The large pattern from which the die is engraved was created by a sculptor, who in effect, replaced the hand engraver. The pattern was mounted in a reducing pantograph by a craftsman who set the machine to operate. With an electric motor it operated unattended cutting a die any size desired. Also the pattern could be used again so several size dies could be made from a single pattern. Or it could cut a hub or master die from which many dies could be made.
At first it was the central design, the device alone, which was modeled as the pattern to cut into a die. Lettering and stars or ornamentation was added later, by hand punches. It was not until 1899 that a French inventor, Victor Janvier, patented his die-engravng pantograph that could cut the die entire, lettering and all. His “Janvier” machine dominated die engraving for the entire 20th century.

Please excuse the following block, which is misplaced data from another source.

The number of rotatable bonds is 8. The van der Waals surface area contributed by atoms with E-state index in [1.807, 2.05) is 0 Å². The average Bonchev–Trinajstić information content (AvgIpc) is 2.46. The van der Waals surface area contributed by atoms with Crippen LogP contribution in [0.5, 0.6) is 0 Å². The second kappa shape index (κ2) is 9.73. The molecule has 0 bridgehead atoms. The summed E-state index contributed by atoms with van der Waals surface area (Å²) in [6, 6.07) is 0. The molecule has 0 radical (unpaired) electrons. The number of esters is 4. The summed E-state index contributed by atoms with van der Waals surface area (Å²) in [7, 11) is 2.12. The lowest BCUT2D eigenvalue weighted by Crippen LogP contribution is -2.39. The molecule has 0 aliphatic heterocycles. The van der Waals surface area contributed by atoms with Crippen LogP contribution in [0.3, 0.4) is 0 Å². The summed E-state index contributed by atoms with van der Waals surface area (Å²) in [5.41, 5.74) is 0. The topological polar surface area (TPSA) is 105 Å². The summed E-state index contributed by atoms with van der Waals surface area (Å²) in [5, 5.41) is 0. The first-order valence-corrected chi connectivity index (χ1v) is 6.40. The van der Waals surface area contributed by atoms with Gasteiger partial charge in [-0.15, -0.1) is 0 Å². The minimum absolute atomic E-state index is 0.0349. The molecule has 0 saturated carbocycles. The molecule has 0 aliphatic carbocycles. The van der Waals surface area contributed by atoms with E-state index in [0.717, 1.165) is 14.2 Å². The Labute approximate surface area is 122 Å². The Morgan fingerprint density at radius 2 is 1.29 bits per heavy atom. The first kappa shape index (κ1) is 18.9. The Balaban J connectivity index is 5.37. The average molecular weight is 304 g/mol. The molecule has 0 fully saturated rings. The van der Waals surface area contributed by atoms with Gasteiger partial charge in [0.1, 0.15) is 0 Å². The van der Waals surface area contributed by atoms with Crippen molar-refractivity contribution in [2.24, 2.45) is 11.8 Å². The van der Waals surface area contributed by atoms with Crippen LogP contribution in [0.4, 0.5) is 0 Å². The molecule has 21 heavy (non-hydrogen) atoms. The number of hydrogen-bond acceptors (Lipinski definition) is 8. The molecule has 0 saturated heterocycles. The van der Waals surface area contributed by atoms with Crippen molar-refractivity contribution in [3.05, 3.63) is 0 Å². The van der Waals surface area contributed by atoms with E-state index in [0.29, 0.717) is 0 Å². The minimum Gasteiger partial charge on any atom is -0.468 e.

With the 21st century we see the rise of computer engraving. The image is entered in a computer as X and Y coordinates for height by width. The depth of the image is the Z factor. Three factors at each point of the image, and as many points as the resolution of the image requires. This data is then fed into a controlled milling machine which cuts the entire surface image into the die in the size die required.
- Hand Engraving Only method of engraving for 2500 years, still used infrequently at present.
- Die-engraving Dominated all die making 1900-2000; cutting Pantograph devices alone at first, then entire sides, everything at once.
- Computer Engraving Increasingly used to cut dies to be major technique following year 2000.